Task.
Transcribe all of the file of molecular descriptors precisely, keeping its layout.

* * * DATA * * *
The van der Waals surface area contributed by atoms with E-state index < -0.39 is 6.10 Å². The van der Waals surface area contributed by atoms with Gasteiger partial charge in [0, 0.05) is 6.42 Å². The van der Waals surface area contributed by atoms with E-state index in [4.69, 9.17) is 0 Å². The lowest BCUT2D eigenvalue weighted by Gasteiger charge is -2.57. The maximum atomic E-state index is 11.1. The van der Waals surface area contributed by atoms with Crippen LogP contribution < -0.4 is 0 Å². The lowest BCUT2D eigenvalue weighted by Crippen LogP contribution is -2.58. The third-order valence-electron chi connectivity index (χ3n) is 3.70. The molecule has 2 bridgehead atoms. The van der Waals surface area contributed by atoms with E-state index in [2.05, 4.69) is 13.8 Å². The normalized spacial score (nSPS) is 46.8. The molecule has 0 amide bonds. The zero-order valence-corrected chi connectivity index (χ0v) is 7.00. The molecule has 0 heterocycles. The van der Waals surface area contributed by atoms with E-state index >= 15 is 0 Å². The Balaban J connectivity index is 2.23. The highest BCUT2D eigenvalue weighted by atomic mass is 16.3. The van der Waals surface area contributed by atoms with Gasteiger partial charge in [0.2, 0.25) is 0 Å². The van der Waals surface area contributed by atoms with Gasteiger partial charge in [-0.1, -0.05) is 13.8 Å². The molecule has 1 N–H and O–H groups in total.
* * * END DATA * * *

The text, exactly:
The van der Waals surface area contributed by atoms with E-state index < -0.39 is 6.10 Å². The van der Waals surface area contributed by atoms with Gasteiger partial charge in [0, 0.05) is 6.42 Å². The van der Waals surface area contributed by atoms with E-state index in [4.69, 9.17) is 0 Å². The lowest BCUT2D eigenvalue weighted by Gasteiger charge is -2.57. The maximum atomic E-state index is 11.1. The van der Waals surface area contributed by atoms with Crippen LogP contribution < -0.4 is 0 Å². The lowest BCUT2D eigenvalue weighted by Crippen LogP contribution is -2.58. The third-order valence-electron chi connectivity index (χ3n) is 3.70. The molecule has 2 bridgehead atoms. The van der Waals surface area contributed by atoms with E-state index in [2.05, 4.69) is 13.8 Å². The normalized spacial score (nSPS) is 46.8. The molecule has 0 amide bonds. The zero-order valence-corrected chi connectivity index (χ0v) is 7.00. The molecule has 0 heterocycles. The van der Waals surface area contributed by atoms with E-state index >= 15 is 0 Å². The Balaban J connectivity index is 2.23. The highest BCUT2D eigenvalue weighted by atomic mass is 16.3. The van der Waals surface area contributed by atoms with Gasteiger partial charge in [0.2, 0.25) is 0 Å². The van der Waals surface area contributed by atoms with Gasteiger partial charge in [-0.1, -0.05) is 13.8 Å². The molecule has 1 N–H and O–H groups in total.